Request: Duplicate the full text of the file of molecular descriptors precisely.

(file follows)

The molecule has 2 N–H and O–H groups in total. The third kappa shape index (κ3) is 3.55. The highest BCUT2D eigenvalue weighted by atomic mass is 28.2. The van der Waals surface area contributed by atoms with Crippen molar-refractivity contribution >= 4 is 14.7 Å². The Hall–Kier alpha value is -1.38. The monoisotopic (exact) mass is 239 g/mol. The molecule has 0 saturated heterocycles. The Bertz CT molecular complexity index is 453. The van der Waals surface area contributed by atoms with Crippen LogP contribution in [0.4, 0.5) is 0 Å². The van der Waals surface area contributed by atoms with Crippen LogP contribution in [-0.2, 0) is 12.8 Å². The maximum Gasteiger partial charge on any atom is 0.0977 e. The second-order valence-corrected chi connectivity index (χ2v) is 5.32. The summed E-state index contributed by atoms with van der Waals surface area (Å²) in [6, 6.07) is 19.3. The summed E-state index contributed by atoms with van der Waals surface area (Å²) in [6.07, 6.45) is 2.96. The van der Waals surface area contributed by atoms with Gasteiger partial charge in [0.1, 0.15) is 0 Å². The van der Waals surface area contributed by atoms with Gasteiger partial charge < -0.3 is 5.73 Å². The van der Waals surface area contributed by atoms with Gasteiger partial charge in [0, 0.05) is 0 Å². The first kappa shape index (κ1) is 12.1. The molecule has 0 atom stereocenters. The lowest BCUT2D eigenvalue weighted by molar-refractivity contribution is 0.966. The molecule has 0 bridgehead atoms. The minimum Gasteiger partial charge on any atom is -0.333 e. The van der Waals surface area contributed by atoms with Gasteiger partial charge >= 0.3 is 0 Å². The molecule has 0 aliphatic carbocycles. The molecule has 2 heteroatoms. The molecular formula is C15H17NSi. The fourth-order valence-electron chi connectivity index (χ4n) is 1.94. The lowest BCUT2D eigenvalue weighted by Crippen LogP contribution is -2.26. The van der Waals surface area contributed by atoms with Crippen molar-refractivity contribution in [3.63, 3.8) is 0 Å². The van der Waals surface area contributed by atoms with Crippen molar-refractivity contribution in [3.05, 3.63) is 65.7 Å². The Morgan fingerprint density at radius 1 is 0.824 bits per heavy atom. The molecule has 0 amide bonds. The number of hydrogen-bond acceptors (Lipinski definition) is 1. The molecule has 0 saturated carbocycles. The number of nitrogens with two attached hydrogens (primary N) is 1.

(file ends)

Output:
The molecule has 2 N–H and O–H groups in total. The third kappa shape index (κ3) is 3.55. The highest BCUT2D eigenvalue weighted by atomic mass is 28.2. The van der Waals surface area contributed by atoms with Crippen molar-refractivity contribution >= 4 is 14.7 Å². The Hall–Kier alpha value is -1.38. The monoisotopic (exact) mass is 239 g/mol. The molecule has 0 saturated heterocycles. The Bertz CT molecular complexity index is 453. The van der Waals surface area contributed by atoms with Crippen LogP contribution in [0.4, 0.5) is 0 Å². The van der Waals surface area contributed by atoms with Crippen LogP contribution in [-0.2, 0) is 12.8 Å². The maximum Gasteiger partial charge on any atom is 0.0977 e. The second-order valence-corrected chi connectivity index (χ2v) is 5.32. The summed E-state index contributed by atoms with van der Waals surface area (Å²) in [6, 6.07) is 19.3. The summed E-state index contributed by atoms with van der Waals surface area (Å²) in [6.07, 6.45) is 2.96. The van der Waals surface area contributed by atoms with Gasteiger partial charge in [0.1, 0.15) is 0 Å². The van der Waals surface area contributed by atoms with Gasteiger partial charge < -0.3 is 5.73 Å². The van der Waals surface area contributed by atoms with Gasteiger partial charge in [0, 0.05) is 0 Å². The first kappa shape index (κ1) is 12.1. The molecule has 0 atom stereocenters. The lowest BCUT2D eigenvalue weighted by molar-refractivity contribution is 0.966. The molecule has 0 bridgehead atoms. The minimum Gasteiger partial charge on any atom is -0.333 e. The van der Waals surface area contributed by atoms with Gasteiger partial charge >= 0.3 is 0 Å². The molecule has 0 aliphatic carbocycles. The molecule has 2 heteroatoms. The molecular formula is C15H17NSi. The fourth-order valence-electron chi connectivity index (χ4n) is 1.94. The lowest BCUT2D eigenvalue weighted by Crippen LogP contribution is -2.26. The van der Waals surface area contributed by atoms with Crippen molar-refractivity contribution in [3.63, 3.8) is 0 Å². The van der Waals surface area contributed by atoms with Crippen molar-refractivity contribution in [3.05, 3.63) is 65.7 Å². The Morgan fingerprint density at radius 1 is 0.824 bits per heavy atom. The molecule has 0 amide bonds. The number of hydrogen-bond acceptors (Lipinski definition) is 1. The molecule has 0 saturated carbocycles. The number of nitrogens with two attached hydrogens (primary N) is 1.